Day 3 Ustrasana
Ustra is Sanskrit for 'Camel' – Asana is Sanskrit for 'seat' or 'pose.' So Ustrasana (Ooh-stra-sun-aa) is Camel Pose. This backbend is named after a Camel since it makes our body resemble a camel hump. It is also thought the name may derive from the way acamel bending its knees and folds its legs beneath its body to sit.
Ushtrasana is a backbend performed in a kneeling position. It strengthens and builds flexibility in the back and opens the front of the body; the abdomen, chest and throat. Eventually the hands connect with the feet. Not only is it a potent and powerful posture on its own, it helps to pave the way for doing deeper back bends because it teaches us crucial alignment and activation techniques.
The lesson Ustrasana has to teach us is one of surrender as it demands we search and open our hearts. To do this we must let go of fear and self-doubt and embrace our own vulnerability on the path to empowerment.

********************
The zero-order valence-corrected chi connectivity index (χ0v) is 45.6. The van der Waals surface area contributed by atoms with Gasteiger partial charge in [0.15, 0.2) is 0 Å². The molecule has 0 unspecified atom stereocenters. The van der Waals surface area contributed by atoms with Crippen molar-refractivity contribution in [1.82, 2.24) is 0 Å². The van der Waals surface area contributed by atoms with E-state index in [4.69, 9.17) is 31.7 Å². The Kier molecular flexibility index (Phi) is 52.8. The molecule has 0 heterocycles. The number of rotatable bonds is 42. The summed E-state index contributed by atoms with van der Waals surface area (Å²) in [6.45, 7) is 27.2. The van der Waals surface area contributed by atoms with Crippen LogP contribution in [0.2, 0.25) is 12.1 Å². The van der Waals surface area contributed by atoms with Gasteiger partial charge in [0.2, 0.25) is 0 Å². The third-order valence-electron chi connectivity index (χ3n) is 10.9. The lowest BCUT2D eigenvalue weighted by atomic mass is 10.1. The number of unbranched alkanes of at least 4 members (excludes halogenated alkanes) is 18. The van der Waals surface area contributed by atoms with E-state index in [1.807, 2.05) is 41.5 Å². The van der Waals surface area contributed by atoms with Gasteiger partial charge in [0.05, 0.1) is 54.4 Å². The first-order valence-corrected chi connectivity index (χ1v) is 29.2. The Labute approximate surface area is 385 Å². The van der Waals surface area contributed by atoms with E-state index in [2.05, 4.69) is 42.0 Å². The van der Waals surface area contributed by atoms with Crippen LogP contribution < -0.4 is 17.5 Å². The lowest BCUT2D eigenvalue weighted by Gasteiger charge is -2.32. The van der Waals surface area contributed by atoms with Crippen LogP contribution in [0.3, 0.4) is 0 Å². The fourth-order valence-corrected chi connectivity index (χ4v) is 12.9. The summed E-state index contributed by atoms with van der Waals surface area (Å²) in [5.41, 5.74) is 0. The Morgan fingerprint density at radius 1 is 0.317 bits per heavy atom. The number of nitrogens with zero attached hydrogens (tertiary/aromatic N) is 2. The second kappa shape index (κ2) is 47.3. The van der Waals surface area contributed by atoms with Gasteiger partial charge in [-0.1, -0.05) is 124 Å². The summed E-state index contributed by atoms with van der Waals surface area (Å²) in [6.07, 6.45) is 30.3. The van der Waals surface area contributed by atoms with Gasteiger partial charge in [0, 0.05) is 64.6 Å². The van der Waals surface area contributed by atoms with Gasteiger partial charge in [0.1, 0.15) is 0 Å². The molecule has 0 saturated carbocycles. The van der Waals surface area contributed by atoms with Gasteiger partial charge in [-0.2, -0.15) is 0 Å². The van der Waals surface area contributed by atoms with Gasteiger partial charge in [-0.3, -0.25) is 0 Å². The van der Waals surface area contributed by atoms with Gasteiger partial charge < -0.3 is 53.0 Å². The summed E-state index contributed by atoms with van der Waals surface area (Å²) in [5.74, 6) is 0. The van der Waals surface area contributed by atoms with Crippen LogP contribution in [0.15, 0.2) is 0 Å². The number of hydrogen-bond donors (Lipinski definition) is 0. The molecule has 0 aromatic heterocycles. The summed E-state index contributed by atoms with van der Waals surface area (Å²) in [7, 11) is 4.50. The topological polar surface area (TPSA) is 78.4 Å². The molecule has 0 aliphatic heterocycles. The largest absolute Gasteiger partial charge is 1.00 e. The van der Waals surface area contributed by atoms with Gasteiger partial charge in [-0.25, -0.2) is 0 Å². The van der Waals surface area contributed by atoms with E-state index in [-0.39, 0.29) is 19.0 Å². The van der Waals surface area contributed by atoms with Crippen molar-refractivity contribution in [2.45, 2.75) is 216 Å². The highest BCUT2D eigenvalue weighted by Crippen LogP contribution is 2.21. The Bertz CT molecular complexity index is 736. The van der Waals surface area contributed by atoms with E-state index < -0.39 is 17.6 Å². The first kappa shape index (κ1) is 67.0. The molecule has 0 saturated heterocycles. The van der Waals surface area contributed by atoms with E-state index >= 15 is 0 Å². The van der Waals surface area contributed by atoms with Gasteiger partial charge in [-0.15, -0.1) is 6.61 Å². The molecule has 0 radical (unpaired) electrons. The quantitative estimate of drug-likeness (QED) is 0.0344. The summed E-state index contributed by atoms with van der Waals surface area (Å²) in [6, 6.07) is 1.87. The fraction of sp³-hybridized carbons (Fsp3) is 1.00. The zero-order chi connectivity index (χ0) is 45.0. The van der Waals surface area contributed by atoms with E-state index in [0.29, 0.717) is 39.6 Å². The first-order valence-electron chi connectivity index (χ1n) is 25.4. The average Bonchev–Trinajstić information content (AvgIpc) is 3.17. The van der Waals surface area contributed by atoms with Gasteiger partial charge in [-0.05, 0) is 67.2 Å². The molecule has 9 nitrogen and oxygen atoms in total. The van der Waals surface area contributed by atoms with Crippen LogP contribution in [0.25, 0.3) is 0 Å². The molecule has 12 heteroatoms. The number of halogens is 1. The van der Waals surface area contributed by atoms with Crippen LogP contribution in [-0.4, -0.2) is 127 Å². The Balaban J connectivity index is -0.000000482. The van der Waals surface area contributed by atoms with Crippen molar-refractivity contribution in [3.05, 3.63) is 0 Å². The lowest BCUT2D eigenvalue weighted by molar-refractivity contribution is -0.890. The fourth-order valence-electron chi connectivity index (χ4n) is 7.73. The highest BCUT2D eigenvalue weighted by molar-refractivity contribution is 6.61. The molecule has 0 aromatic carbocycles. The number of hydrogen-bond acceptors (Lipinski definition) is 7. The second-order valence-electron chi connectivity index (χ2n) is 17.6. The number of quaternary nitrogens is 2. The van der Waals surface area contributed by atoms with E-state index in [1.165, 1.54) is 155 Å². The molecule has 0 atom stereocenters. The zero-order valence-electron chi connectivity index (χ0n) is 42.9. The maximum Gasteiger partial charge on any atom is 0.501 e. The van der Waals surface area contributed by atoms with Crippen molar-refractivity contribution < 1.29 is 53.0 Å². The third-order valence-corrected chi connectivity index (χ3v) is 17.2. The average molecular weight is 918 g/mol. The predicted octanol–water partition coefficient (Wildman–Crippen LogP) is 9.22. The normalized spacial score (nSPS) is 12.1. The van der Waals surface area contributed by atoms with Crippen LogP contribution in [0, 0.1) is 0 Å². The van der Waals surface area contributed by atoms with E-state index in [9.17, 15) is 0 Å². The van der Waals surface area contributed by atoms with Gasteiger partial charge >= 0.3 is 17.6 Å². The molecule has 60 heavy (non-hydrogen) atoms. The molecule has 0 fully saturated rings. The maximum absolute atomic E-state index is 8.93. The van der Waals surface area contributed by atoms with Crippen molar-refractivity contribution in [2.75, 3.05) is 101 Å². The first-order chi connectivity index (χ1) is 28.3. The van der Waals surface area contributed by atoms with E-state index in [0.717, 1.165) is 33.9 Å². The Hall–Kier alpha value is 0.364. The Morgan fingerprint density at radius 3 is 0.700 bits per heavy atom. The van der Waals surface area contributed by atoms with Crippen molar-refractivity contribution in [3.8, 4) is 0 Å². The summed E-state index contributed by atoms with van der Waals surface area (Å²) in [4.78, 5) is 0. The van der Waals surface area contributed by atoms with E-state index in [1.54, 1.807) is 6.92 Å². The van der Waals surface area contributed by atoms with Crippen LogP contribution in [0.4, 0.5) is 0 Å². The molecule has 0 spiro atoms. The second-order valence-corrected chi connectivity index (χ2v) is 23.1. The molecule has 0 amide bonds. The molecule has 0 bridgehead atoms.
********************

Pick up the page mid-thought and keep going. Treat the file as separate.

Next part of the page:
Ustrasana stretches the front of the body, particularly the chest, abdomen, quadriceps, and hip flexors. It improves spinal flexibility, while also strengthening the back muscles and improving posture. This pose creates space in the chest and lungs, increasing breathing capacity and helping to relieve respiratory ailments. Ustrasana also stimulates the kidneys, which improves digestion. This pose energizes the body and helps to reduce anxiety and fatigue.
Known as a “heart opening” yoga pose, Ustrasana stimulates and balances both the fourth and fifth chakras, located at the heart and throat centers, respectively. In many practitioners, the heart and throat centers are often closed off and protected, as evidenced by slouching, lowered chins, and poor posture. For this reason, practicing Ustrasana can sometimes stir up emotions in the practitioner more than other poses. It is important to keep a calm awareness of your feelings when practicing this pose; fear of your emotions can create stiffness in the body and may lead to injury.
Do not practice this pose if you are currently experiencing high or low blood pressure, insomnia, or a migraine. Also avoid this pose if you have a low back or neck injury. Always work within your own range of limits and abilities. If you have any medical concerns, talk with your doctor before practicing yoga.